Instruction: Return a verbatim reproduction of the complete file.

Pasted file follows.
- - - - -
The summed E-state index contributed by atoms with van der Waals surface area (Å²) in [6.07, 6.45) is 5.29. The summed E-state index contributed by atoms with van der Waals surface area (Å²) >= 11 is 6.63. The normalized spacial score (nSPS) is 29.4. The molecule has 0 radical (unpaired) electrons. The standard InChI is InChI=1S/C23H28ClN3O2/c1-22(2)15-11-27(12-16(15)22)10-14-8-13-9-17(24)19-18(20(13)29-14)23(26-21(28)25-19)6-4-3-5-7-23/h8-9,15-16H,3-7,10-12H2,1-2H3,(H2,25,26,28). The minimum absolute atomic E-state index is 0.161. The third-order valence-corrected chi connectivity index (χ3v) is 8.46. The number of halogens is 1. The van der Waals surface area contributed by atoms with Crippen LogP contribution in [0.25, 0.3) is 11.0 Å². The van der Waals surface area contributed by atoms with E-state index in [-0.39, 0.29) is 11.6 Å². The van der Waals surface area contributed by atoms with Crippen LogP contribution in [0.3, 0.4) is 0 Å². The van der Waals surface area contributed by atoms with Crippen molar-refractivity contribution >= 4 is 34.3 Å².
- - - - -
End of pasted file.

The summed E-state index contributed by atoms with van der Waals surface area (Å²) in [6.07, 6.45) is 5.29. The summed E-state index contributed by atoms with van der Waals surface area (Å²) >= 11 is 6.63. The normalized spacial score (nSPS) is 29.4. The molecule has 0 radical (unpaired) electrons. The standard InChI is InChI=1S/C23H28ClN3O2/c1-22(2)15-11-27(12-16(15)22)10-14-8-13-9-17(24)19-18(20(13)29-14)23(26-21(28)25-19)6-4-3-5-7-23/h8-9,15-16H,3-7,10-12H2,1-2H3,(H2,25,26,28). The minimum absolute atomic E-state index is 0.161. The third-order valence-corrected chi connectivity index (χ3v) is 8.46. The number of halogens is 1. The van der Waals surface area contributed by atoms with Crippen LogP contribution in [0.25, 0.3) is 11.0 Å². The van der Waals surface area contributed by atoms with E-state index in [-0.39, 0.29) is 11.6 Å². The van der Waals surface area contributed by atoms with Crippen LogP contribution in [0.3, 0.4) is 0 Å². The van der Waals surface area contributed by atoms with Crippen molar-refractivity contribution >= 4 is 34.3 Å².